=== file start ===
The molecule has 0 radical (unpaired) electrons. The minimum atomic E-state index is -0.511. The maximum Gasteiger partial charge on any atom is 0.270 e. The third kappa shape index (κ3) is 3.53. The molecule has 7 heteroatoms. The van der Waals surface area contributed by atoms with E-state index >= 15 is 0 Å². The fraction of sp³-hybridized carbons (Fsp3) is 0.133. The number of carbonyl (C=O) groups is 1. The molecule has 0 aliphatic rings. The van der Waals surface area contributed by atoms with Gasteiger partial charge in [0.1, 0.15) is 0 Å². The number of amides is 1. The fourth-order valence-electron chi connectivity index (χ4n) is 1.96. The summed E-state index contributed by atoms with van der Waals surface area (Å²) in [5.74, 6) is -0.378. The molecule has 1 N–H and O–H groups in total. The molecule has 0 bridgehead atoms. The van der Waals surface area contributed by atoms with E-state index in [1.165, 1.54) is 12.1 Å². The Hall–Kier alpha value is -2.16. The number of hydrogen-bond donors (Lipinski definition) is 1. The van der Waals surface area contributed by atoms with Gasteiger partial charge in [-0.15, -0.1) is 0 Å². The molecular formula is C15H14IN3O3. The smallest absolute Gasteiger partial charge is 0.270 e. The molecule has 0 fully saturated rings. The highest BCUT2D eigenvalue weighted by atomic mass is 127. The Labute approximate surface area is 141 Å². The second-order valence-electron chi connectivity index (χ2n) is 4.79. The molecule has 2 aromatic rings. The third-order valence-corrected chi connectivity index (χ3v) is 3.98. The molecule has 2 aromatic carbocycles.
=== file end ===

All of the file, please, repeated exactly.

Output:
The molecule has 0 radical (unpaired) electrons. The minimum atomic E-state index is -0.511. The maximum Gasteiger partial charge on any atom is 0.270 e. The third kappa shape index (κ3) is 3.53. The molecule has 7 heteroatoms. The van der Waals surface area contributed by atoms with E-state index >= 15 is 0 Å². The fraction of sp³-hybridized carbons (Fsp3) is 0.133. The number of carbonyl (C=O) groups is 1. The molecule has 0 aliphatic rings. The van der Waals surface area contributed by atoms with Gasteiger partial charge in [0.1, 0.15) is 0 Å². The number of amides is 1. The fourth-order valence-electron chi connectivity index (χ4n) is 1.96. The summed E-state index contributed by atoms with van der Waals surface area (Å²) in [5.74, 6) is -0.378. The molecule has 1 N–H and O–H groups in total. The molecule has 0 bridgehead atoms. The van der Waals surface area contributed by atoms with E-state index in [1.165, 1.54) is 12.1 Å². The Hall–Kier alpha value is -2.16. The number of hydrogen-bond donors (Lipinski definition) is 1. The van der Waals surface area contributed by atoms with Gasteiger partial charge in [-0.15, -0.1) is 0 Å². The molecular formula is C15H14IN3O3. The smallest absolute Gasteiger partial charge is 0.270 e. The molecule has 0 fully saturated rings. The highest BCUT2D eigenvalue weighted by atomic mass is 127. The Labute approximate surface area is 141 Å². The second-order valence-electron chi connectivity index (χ2n) is 4.79. The molecule has 2 aromatic rings. The third-order valence-corrected chi connectivity index (χ3v) is 3.98. The molecule has 2 aromatic carbocycles.